Recent News

Vaccines: Not Just for Kids

Jan 14 2019

​If you have children, you know how important it is to keep up with their immunization schedule. But getting vaccines and booster shots is vital throughout adulthood as well. The most common adult shot is the yearly flu vaccine, recommended for just about every adult. Some fight three flu strains, others, four. However, there's more to do. You might not realize that you should have a tetanus-diphtheria-pertussis (or Tdap) booster every 10 years. Pertussis, better known as whooping cough, has been making a comeback because not enough people have been getting re-immunized. And if you didn't have chickenpox or the varicella vaccine as a child, you're a candidate for the two-dose immunization. Other recommended vaccines: Women up to age 26 should have the HPV vaccine; it's given to men up to age 21, and under some circumstances, up to 26. The newest version protects against nine types of the human papillomavirus, the ones most heavily associated with cancers, such as cervical cancer. Depending on your age and the type of measles-mumps-rubella vaccine you were given as a child, you might be a candidate for a two-dose MMR vaccination.

Source: USA News & World Report USA News & World Report

How anti-vax pseudoscience seeps into public discourse

Jan 13 2019

J​ust as sure as flu season comes every year, so do the conversations and consternation over the flu vaccine. Even at The Golden Globes did this pervasive, controversial topic come up, with hosts Andy Samberg and Sandra Oh announcing that techs from Rite Aid would be providing flu shots to attendees. This bold move was meant to call out the vocal anti-vaccine celebrities who use their platform to expound views that are not scientifically informed. The flu vaccine brings along its own particular form of controversy, as many who refuse to get the flu shot insist that they are not “anti-vaxxers.” Yet, the arguments spouted by those who refuse to get their shot are grounded in as little scientific basis as those typically given by anti-vaxxers. Every time I get the flu vaccine I get sick is a common one. Yep, it’s true, you can feel ill after getting the flu vaccine. But you didn’t get the flu from the vaccine. The most likely reason for aches and flu-like symptoms is that the flu vaccine worked! It stimulates the immune system to make the appropriate antibodies, causes a bit of inflammation and that can cause uncomfortable symptoms. Another explanation is that you actually got sick, either from the flu virus you picked up prior to getting the vaccine, or from a completely different virus all together.

Source: Salon Salon

Severe Flu Raises Risk Of Birth Problems For Pregnant Women, Babies

Jan 10 2019

Need another reason to get the flu shot if you're pregnant? A study out this week shows that pregnant women with the flu who are hospitalized in an intensive care unit are four times more likely to deliver babies prematurely and four and a half times more likely to have a baby of low birth weight. Researchers compared 490 pregnant women with the flu and 1,451 who did not have the flu. Sixty-four of the women with flu were so ill that they were admitted to a hospital ICU. The results appear in the journal Birth Defects Research. The study also found that babies of the most seriously ill women were eight times more likely to have low Apgar scores, a measure of a baby's health in the minutes after birth. The test assesses the baby's color, heart rate, reflexes, muscle tone and breathing. It's not clear exactly how being in the ICU may have affected the newborns, says Dr. Sonja Rasmussen of the University of Florida College of Medicine, one of the study's authors. She doesn't think the virus itself causes the problems, but concedes there's not enough information to draw firm conclusions.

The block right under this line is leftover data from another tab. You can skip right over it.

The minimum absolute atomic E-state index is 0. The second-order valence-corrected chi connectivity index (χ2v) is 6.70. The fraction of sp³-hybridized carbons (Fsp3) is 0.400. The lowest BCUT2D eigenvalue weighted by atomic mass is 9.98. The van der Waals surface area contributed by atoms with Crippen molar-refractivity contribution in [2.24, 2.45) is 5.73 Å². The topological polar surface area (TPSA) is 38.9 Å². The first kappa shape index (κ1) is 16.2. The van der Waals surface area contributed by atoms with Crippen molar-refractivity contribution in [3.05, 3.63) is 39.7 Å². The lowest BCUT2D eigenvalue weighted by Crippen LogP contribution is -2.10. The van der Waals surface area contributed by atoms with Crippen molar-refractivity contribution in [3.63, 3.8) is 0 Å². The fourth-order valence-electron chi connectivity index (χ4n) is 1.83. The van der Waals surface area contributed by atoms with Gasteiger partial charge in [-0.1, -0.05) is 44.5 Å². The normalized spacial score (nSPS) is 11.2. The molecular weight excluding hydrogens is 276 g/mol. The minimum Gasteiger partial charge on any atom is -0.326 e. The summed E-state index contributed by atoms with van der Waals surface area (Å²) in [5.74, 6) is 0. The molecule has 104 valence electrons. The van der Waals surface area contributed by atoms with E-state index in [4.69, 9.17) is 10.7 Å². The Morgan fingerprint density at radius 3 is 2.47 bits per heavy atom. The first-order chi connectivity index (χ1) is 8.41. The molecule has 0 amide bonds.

Source: NPR NPR

Health experts say flu vaccine more effective this year

Jan 10 2019

​Health experts in Colorado say the flu vaccine appears to be more effective this year than it was last year. According to the Colorado Department of Health, nearly 1,000 people have been hospitalized with the flu so far this season. The Centers for Disease Control and Prevention is reporting flu activity is widespread in the state. “The reason for more hospitalizations is really unknown,” said Nikki Price, the director of pharmacy operations for Albertsons Safeway pharmacies. Even though flu season is already in full swing, Price said it’s not too late to get your vaccine. She said she’s seen more people coming in to get flu shots this year compared to last, and she thinks that’s because flu season was so bad last year. “The benefits of getting a flu shot are not only that you protect yourself, but you’re protecting others around you too,” Price said. “Even though you may have never had the flu, you’re a healthy individual, really by getting it, you’re protecting others. So what we like to say, ‘It’s really not all about you.’”

Source: KKTV KKTV

6 Vaccines You Should Definitely Get As An Adult

Jan 09 2019

​We may not like hearing it, but it’s true: Adults aren’t off the hook when it comes to vaccines. Even if you’ve had all your childhood vaccinations, there are plenty of reasons to get vaccinated when you’re older. Some vaccines wear off, new vaccines are available, you may be at higher risk for certain illnesses that shots can protect you from, and vaccinations help protect the people around you. “What makes vaccines unique is that they protect the person who is vaccinated as well as the community in which they live,” said Bruce Gellin, president of global immunization at Sabin Vaccine Institute, a nonprofit organization in Washington, D.C., that promotes vaccine development. “This is as true for adults as it is for infants and children, and we’re encouraged that the research community is developing vaccines that will prevent serious infectious diseases like pneumonia across the lifespan,” Gellin continued. Here are six vaccines you should consider getting as an adult to protect your health.